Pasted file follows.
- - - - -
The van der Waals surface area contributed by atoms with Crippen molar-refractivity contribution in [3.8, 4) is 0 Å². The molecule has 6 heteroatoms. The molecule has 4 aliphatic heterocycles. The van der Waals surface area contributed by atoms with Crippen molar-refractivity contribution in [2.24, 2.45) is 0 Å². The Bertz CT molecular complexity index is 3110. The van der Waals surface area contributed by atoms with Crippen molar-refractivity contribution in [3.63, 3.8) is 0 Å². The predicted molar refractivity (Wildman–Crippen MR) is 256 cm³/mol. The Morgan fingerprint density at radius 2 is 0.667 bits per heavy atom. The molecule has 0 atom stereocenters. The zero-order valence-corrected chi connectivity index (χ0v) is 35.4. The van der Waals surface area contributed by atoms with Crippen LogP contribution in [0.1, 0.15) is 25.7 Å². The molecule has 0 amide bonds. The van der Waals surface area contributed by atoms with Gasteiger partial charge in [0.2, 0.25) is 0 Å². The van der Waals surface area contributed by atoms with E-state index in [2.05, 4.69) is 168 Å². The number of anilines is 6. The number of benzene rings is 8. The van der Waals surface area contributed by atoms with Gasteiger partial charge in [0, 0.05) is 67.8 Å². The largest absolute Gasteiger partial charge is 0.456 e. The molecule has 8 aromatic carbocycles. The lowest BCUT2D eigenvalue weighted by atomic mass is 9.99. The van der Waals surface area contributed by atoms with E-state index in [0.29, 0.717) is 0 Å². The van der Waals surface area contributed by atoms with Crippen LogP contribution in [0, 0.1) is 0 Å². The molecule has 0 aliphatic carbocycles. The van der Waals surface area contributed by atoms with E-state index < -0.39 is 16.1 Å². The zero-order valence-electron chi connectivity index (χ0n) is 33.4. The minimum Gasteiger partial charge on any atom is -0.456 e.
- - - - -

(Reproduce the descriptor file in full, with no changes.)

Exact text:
The van der Waals surface area contributed by atoms with Crippen molar-refractivity contribution in [3.8, 4) is 0 Å². The molecule has 6 heteroatoms. The molecule has 4 aliphatic heterocycles. The van der Waals surface area contributed by atoms with Crippen molar-refractivity contribution in [2.24, 2.45) is 0 Å². The Bertz CT molecular complexity index is 3110. The van der Waals surface area contributed by atoms with Crippen molar-refractivity contribution in [3.63, 3.8) is 0 Å². The predicted molar refractivity (Wildman–Crippen MR) is 256 cm³/mol. The Morgan fingerprint density at radius 2 is 0.667 bits per heavy atom. The molecule has 0 atom stereocenters. The zero-order valence-corrected chi connectivity index (χ0v) is 35.4. The van der Waals surface area contributed by atoms with Crippen LogP contribution in [0.1, 0.15) is 25.7 Å². The molecule has 0 amide bonds. The van der Waals surface area contributed by atoms with Gasteiger partial charge in [0.2, 0.25) is 0 Å². The van der Waals surface area contributed by atoms with E-state index in [2.05, 4.69) is 168 Å². The number of anilines is 6. The number of benzene rings is 8. The van der Waals surface area contributed by atoms with Gasteiger partial charge in [0, 0.05) is 67.8 Å². The largest absolute Gasteiger partial charge is 0.456 e. The molecule has 8 aromatic carbocycles. The lowest BCUT2D eigenvalue weighted by atomic mass is 9.99. The van der Waals surface area contributed by atoms with E-state index in [0.29, 0.717) is 0 Å². The van der Waals surface area contributed by atoms with Crippen LogP contribution in [0, 0.1) is 0 Å². The molecule has 0 aliphatic carbocycles. The van der Waals surface area contributed by atoms with E-state index < -0.39 is 16.1 Å². The zero-order valence-electron chi connectivity index (χ0n) is 33.4. The minimum Gasteiger partial charge on any atom is -0.456 e.